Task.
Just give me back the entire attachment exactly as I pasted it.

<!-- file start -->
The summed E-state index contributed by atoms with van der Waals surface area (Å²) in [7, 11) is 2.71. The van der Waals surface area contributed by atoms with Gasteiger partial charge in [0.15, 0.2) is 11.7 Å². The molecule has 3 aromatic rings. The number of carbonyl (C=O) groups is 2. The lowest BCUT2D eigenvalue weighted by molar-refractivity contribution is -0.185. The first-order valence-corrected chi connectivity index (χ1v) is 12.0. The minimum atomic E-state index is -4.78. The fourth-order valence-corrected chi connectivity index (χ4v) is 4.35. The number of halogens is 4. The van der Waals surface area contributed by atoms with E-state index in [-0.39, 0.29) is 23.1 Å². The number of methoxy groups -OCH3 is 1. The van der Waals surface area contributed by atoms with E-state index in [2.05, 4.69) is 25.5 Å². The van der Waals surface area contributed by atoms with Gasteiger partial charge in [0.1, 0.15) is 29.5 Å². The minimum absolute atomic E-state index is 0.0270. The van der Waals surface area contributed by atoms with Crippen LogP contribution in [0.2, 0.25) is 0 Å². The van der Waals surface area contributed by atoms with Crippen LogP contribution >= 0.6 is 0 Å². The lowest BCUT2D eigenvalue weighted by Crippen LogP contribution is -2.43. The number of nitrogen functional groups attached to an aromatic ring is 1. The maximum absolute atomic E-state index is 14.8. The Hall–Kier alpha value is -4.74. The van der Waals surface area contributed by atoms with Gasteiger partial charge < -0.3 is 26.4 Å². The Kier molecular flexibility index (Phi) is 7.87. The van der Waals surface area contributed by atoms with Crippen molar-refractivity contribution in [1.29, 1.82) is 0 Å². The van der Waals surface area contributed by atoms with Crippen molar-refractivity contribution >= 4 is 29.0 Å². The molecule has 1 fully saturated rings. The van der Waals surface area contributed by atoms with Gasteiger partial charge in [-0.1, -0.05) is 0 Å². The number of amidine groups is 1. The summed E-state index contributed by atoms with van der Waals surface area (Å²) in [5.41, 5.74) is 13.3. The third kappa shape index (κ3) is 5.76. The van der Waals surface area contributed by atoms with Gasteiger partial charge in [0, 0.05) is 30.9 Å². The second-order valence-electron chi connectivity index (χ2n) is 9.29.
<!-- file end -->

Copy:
The summed E-state index contributed by atoms with van der Waals surface area (Å²) in [7, 11) is 2.71. The van der Waals surface area contributed by atoms with Gasteiger partial charge in [0.15, 0.2) is 11.7 Å². The molecule has 3 aromatic rings. The number of carbonyl (C=O) groups is 2. The lowest BCUT2D eigenvalue weighted by molar-refractivity contribution is -0.185. The first-order valence-corrected chi connectivity index (χ1v) is 12.0. The minimum atomic E-state index is -4.78. The fourth-order valence-corrected chi connectivity index (χ4v) is 4.35. The number of halogens is 4. The van der Waals surface area contributed by atoms with E-state index in [-0.39, 0.29) is 23.1 Å². The number of methoxy groups -OCH3 is 1. The van der Waals surface area contributed by atoms with E-state index in [2.05, 4.69) is 25.5 Å². The van der Waals surface area contributed by atoms with Gasteiger partial charge in [0.1, 0.15) is 29.5 Å². The minimum absolute atomic E-state index is 0.0270. The van der Waals surface area contributed by atoms with Crippen LogP contribution in [0.2, 0.25) is 0 Å². The van der Waals surface area contributed by atoms with Crippen LogP contribution >= 0.6 is 0 Å². The lowest BCUT2D eigenvalue weighted by Crippen LogP contribution is -2.43. The number of nitrogen functional groups attached to an aromatic ring is 1. The maximum absolute atomic E-state index is 14.8. The Hall–Kier alpha value is -4.74. The van der Waals surface area contributed by atoms with Gasteiger partial charge < -0.3 is 26.4 Å². The Kier molecular flexibility index (Phi) is 7.87. The van der Waals surface area contributed by atoms with Crippen molar-refractivity contribution in [1.29, 1.82) is 0 Å². The van der Waals surface area contributed by atoms with Crippen molar-refractivity contribution >= 4 is 29.0 Å². The molecule has 1 fully saturated rings. The van der Waals surface area contributed by atoms with Gasteiger partial charge in [-0.1, -0.05) is 0 Å². The number of amidine groups is 1. The summed E-state index contributed by atoms with van der Waals surface area (Å²) in [5.41, 5.74) is 13.3. The third kappa shape index (κ3) is 5.76. The van der Waals surface area contributed by atoms with Gasteiger partial charge in [0, 0.05) is 30.9 Å². The second-order valence-electron chi connectivity index (χ2n) is 9.29.